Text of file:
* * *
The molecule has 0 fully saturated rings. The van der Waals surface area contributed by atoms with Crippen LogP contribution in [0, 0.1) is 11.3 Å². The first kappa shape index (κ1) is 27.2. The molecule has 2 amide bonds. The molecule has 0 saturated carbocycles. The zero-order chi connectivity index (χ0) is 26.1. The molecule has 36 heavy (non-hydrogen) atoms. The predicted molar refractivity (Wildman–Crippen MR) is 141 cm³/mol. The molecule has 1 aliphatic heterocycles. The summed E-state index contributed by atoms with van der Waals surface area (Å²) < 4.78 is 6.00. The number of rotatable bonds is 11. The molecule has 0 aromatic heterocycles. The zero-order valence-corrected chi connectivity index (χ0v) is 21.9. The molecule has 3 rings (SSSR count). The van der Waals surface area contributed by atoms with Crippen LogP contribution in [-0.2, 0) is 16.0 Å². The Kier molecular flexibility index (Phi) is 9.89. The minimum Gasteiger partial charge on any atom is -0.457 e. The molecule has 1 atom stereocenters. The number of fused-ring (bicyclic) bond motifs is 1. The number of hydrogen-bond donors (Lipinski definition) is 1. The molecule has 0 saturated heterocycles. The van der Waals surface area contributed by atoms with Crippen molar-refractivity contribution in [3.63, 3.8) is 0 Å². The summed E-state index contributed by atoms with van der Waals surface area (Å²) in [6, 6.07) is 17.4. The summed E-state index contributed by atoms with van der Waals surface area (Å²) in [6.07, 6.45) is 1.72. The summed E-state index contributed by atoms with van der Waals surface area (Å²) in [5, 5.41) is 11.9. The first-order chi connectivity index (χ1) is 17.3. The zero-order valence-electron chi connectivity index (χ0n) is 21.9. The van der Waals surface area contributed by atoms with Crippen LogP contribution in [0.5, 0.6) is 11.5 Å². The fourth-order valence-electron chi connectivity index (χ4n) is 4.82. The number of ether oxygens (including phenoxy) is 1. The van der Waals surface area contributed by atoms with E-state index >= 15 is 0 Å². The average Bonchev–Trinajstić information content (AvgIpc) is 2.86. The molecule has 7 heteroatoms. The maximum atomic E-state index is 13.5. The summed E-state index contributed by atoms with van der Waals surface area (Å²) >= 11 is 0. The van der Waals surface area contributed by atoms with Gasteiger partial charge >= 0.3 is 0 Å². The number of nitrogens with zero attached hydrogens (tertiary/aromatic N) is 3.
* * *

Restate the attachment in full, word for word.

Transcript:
The molecule has 0 fully saturated rings. The van der Waals surface area contributed by atoms with Crippen LogP contribution in [0, 0.1) is 11.3 Å². The first kappa shape index (κ1) is 27.2. The molecule has 2 amide bonds. The molecule has 0 saturated carbocycles. The zero-order chi connectivity index (χ0) is 26.1. The molecule has 36 heavy (non-hydrogen) atoms. The predicted molar refractivity (Wildman–Crippen MR) is 141 cm³/mol. The molecule has 1 aliphatic heterocycles. The summed E-state index contributed by atoms with van der Waals surface area (Å²) < 4.78 is 6.00. The number of rotatable bonds is 11. The molecule has 0 aromatic heterocycles. The zero-order valence-corrected chi connectivity index (χ0v) is 21.9. The molecule has 3 rings (SSSR count). The van der Waals surface area contributed by atoms with Crippen LogP contribution in [-0.2, 0) is 16.0 Å². The Kier molecular flexibility index (Phi) is 9.89. The minimum Gasteiger partial charge on any atom is -0.457 e. The molecule has 1 atom stereocenters. The number of fused-ring (bicyclic) bond motifs is 1. The number of hydrogen-bond donors (Lipinski definition) is 1. The molecule has 0 saturated heterocycles. The van der Waals surface area contributed by atoms with Crippen molar-refractivity contribution in [3.63, 3.8) is 0 Å². The summed E-state index contributed by atoms with van der Waals surface area (Å²) in [6, 6.07) is 17.4. The summed E-state index contributed by atoms with van der Waals surface area (Å²) in [6.07, 6.45) is 1.72. The summed E-state index contributed by atoms with van der Waals surface area (Å²) in [5, 5.41) is 11.9. The first-order chi connectivity index (χ1) is 17.3. The zero-order valence-electron chi connectivity index (χ0n) is 21.9. The van der Waals surface area contributed by atoms with Crippen LogP contribution in [0.5, 0.6) is 11.5 Å². The fourth-order valence-electron chi connectivity index (χ4n) is 4.82. The number of ether oxygens (including phenoxy) is 1. The van der Waals surface area contributed by atoms with E-state index >= 15 is 0 Å². The average Bonchev–Trinajstić information content (AvgIpc) is 2.86. The molecule has 7 heteroatoms. The maximum atomic E-state index is 13.5. The summed E-state index contributed by atoms with van der Waals surface area (Å²) >= 11 is 0. The van der Waals surface area contributed by atoms with Gasteiger partial charge >= 0.3 is 0 Å². The number of nitrogens with zero attached hydrogens (tertiary/aromatic N) is 3.